The real takeaway, however, from the day trip to Mundri occurred during the speeches given by various southern government officials and by David Gressly, the top U.N. official in the south. Crammed into a sweltering hot white plastic tent, which will become one of the makeshift offices at the county base, these officials had strong messages about the referendum. The Governor of Western Equatoria State Joseph Bakosoro urged—more like ordered—the citizens of his state to “register and vote,” then emphasized that everyone must “vote wisely.” “Let us not repeat any mistakes,” the governor said. “The mistake we [could] repeat will be a final mistake that you will regret all of your life and for the life of your children,” the governor said, subtly recalling history. Meanwhile, the southern government’s minister of cabinet affairs Kosti Manibe said that if the referendum vote didn’t occur on time (on January 9 to be exact), then the south would have to opt for a “plan B.” The minister didn’t go into the details of what this plan would entail.
Finally, as if to reassure the crowd, the U.N.’s Gressly begin his address by announcing that “the referendum is real.” In other words, the U.N. is preparing for Plan A. Later, while speaking with reporters, Gressly conceded that "there are a lot of decisions pending," but argued that "it would be wrong to do anything but move ahead." The U.N. plans to pitch tents, build fences, and deploy staff to hastily constructed referendum bases in 63 entirely new locations across the south in the coming months.
Stay tuned for more on the U.N.’s expanded effort to help pull off the referendum in time.
By Vision reporters
TWO more Kenyans have been arrested in connection with the July11 twin bomb blasts in Kampala that left 76 people dead and scores injured.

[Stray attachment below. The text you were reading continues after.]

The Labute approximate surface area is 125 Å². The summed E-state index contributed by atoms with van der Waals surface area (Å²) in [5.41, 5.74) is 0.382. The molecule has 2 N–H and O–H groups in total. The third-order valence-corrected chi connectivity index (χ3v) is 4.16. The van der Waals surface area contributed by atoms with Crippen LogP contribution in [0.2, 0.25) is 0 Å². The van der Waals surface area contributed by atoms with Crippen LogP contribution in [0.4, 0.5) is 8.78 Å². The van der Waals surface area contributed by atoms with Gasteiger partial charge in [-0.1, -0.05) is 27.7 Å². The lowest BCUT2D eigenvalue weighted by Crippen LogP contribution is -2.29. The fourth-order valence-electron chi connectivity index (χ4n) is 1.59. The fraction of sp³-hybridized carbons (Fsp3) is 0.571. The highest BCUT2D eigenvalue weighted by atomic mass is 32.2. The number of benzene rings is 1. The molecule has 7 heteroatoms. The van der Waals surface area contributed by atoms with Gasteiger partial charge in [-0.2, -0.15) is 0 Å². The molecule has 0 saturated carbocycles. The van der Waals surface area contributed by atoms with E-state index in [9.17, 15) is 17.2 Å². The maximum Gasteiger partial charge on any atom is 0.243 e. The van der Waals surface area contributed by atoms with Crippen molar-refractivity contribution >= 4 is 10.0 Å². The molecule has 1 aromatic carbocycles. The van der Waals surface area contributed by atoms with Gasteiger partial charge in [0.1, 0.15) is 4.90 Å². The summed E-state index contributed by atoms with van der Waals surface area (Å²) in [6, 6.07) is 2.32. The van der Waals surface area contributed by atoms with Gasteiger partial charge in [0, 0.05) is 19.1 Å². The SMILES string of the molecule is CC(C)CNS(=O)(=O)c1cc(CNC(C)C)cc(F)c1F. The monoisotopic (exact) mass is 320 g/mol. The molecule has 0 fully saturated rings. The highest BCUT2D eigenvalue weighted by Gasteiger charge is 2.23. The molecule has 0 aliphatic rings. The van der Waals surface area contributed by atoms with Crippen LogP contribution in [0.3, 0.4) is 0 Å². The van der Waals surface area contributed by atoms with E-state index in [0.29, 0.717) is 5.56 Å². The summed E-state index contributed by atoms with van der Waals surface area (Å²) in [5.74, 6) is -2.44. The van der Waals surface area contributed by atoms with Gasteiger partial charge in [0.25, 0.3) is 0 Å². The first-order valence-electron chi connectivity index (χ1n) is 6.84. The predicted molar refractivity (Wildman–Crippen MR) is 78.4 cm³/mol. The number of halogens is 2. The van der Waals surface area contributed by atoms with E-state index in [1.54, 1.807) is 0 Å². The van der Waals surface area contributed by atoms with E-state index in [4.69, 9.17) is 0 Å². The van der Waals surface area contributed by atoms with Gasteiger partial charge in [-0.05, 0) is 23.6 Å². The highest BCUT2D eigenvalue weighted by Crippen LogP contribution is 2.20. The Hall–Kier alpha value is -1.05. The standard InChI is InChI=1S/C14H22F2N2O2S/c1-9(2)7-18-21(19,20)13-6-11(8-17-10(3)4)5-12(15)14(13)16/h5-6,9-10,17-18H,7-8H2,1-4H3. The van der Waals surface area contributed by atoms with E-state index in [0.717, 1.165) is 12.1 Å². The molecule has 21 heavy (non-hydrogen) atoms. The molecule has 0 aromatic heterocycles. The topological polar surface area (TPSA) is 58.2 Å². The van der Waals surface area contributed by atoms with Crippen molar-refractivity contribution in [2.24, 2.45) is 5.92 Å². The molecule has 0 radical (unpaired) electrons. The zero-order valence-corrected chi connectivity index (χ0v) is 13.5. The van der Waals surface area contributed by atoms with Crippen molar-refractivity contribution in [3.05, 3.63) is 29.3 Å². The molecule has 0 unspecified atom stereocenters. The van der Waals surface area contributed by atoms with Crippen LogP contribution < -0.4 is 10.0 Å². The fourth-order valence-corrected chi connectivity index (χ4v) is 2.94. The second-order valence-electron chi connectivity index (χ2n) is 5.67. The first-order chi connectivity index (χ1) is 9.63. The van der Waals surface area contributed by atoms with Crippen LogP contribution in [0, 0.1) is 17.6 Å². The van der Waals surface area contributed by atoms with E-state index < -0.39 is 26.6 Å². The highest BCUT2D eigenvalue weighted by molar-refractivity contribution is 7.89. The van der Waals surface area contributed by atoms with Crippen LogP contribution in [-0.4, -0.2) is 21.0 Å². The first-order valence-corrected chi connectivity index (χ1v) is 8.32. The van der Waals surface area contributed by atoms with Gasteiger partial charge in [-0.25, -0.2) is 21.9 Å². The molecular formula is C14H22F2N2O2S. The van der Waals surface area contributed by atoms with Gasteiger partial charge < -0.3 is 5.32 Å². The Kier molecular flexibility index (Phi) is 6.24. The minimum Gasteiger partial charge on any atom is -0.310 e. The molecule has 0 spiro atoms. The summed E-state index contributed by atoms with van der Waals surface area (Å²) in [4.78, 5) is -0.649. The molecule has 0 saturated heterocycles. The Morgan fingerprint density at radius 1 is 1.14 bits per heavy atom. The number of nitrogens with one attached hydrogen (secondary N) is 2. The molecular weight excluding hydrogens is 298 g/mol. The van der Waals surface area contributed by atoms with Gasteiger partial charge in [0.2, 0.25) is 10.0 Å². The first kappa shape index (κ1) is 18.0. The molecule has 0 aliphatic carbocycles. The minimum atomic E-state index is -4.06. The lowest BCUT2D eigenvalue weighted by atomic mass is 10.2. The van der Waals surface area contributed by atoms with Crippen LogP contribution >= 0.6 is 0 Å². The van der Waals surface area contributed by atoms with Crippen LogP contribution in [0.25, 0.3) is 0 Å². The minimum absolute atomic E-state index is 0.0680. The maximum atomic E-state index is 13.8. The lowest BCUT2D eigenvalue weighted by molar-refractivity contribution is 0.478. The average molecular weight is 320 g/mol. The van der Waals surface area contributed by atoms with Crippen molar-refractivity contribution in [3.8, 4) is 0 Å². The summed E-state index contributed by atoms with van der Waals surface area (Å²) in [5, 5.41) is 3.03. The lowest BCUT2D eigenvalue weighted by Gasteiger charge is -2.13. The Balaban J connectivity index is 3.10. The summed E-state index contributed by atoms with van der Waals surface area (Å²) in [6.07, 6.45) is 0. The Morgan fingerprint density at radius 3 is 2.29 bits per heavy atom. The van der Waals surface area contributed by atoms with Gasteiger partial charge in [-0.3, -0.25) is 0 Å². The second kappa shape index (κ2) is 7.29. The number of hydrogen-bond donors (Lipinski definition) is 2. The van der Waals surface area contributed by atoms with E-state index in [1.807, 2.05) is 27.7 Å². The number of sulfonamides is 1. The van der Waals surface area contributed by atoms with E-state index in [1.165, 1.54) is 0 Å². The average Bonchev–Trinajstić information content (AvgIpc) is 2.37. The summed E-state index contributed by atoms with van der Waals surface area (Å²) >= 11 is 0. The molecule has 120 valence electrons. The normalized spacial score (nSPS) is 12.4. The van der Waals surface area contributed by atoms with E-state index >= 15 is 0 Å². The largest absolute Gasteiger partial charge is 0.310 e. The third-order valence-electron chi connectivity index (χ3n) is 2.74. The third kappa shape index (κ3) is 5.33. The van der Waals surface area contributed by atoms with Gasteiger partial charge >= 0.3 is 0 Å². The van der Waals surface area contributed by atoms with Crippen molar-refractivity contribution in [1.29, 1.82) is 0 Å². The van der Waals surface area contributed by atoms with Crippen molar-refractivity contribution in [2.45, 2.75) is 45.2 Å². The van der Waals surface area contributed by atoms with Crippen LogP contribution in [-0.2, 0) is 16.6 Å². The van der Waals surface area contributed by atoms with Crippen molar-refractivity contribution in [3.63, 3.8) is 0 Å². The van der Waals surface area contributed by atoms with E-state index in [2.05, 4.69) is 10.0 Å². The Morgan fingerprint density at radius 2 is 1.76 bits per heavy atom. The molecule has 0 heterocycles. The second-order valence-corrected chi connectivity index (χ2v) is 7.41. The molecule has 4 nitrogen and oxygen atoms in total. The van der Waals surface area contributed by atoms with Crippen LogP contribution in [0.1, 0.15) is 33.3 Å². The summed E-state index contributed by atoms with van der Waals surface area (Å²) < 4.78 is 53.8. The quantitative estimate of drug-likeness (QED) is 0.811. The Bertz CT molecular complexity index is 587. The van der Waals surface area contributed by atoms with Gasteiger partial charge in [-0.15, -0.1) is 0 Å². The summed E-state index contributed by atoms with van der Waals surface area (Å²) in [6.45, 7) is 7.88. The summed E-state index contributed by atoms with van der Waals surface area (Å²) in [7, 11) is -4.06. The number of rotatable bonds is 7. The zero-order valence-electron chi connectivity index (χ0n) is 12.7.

One of the suspects identified as Habib Sulaiman Njoroge was arrested yesterday at the Kenya-Uganda border post of Malaba in eastern Uganda while trying to sneak into the country.
The other suspect, Habib Suleiman, is a Kenyan journalist working for an FM station in the Kenyan coastal town of Mombasa.
He was arrested over the weekend by the anti-terrorism police unit of Kenya. Njoroge, who is believed to be one of the chief architects bomb blasts, was transferred to Kampala under tight security.
He remains detained at an undisclosed location within Kampala.
“We got information that he was the one who aided the transfer of bombs to Uganda. He has links with al Shabaab,” a security source said.
The source added that Njoroge trained with the al Shabaab in Somalia in 2006 and 2008.Njoroge reportedly organised the transportation of the bombs and other items to Uganda using a pick-up truck.
The arrest of Njoroge and Suleiman now brings to 14 the total number of Kenyans arrested in connection to the bomb blasts.
Eleven of these were handed over to Uganda a couple of weeks after the attacks.The total number of suspects who have appeared in court now is 34. They include Ugandans, Kenyans, Somalis and one Pakistani.
The suspects are accused of causing the death of 60 people who died at Kyadondo Rugby Club and 15 others at Ethiopian Village Restaurant in Kabalagala.According to Kenyan sources, Habib, the Kenyan journalist arrested over the weekend, was held on suspicion of having facilitated and financed some of the July 11 bomb suspects.
He reportedly moved to Mombasa from Nairobi where he settled with his wife and child. He had been working at the station in the production department as a presenter, producer and voice artiste, with his work entailing voicing advertisements.
Coast Police chief Leo Nyongesa confirmed that the suspect who is in his late 20s was flown to Nairobi, where more investigations will be conducted.
The source also said at the station, he used to handle a special Islamic programme with Sheikhs, especially during this Ramadan period.